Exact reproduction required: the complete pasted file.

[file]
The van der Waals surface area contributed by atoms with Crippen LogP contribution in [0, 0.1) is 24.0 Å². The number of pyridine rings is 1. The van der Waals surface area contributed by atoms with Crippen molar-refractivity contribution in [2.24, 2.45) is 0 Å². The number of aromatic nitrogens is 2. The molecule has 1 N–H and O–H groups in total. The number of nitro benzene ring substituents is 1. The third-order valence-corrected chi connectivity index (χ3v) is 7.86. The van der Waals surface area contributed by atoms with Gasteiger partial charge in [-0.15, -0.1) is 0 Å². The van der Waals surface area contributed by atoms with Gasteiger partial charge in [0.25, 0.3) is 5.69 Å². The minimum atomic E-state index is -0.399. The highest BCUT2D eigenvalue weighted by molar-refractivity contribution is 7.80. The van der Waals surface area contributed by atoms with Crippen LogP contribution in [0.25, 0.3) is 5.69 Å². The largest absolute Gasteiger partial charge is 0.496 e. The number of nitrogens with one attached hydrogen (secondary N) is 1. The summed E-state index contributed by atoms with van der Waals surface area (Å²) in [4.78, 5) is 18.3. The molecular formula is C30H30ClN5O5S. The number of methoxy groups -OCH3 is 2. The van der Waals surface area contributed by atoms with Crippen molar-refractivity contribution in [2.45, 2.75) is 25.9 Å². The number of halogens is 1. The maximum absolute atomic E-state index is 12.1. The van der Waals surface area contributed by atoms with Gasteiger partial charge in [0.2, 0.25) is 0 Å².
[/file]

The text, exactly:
The van der Waals surface area contributed by atoms with Crippen LogP contribution in [0, 0.1) is 24.0 Å². The number of pyridine rings is 1. The van der Waals surface area contributed by atoms with Crippen molar-refractivity contribution in [2.24, 2.45) is 0 Å². The number of aromatic nitrogens is 2. The molecule has 1 N–H and O–H groups in total. The number of nitro benzene ring substituents is 1. The third-order valence-corrected chi connectivity index (χ3v) is 7.86. The van der Waals surface area contributed by atoms with Gasteiger partial charge in [-0.15, -0.1) is 0 Å². The van der Waals surface area contributed by atoms with Gasteiger partial charge in [0.25, 0.3) is 5.69 Å². The minimum atomic E-state index is -0.399. The highest BCUT2D eigenvalue weighted by molar-refractivity contribution is 7.80. The van der Waals surface area contributed by atoms with Crippen LogP contribution in [0.25, 0.3) is 5.69 Å². The largest absolute Gasteiger partial charge is 0.496 e. The number of nitrogens with one attached hydrogen (secondary N) is 1. The summed E-state index contributed by atoms with van der Waals surface area (Å²) in [4.78, 5) is 18.3. The molecular formula is C30H30ClN5O5S. The number of methoxy groups -OCH3 is 2. The van der Waals surface area contributed by atoms with Crippen molar-refractivity contribution in [2.45, 2.75) is 25.9 Å². The number of halogens is 1. The maximum absolute atomic E-state index is 12.1. The van der Waals surface area contributed by atoms with Gasteiger partial charge in [0.2, 0.25) is 0 Å².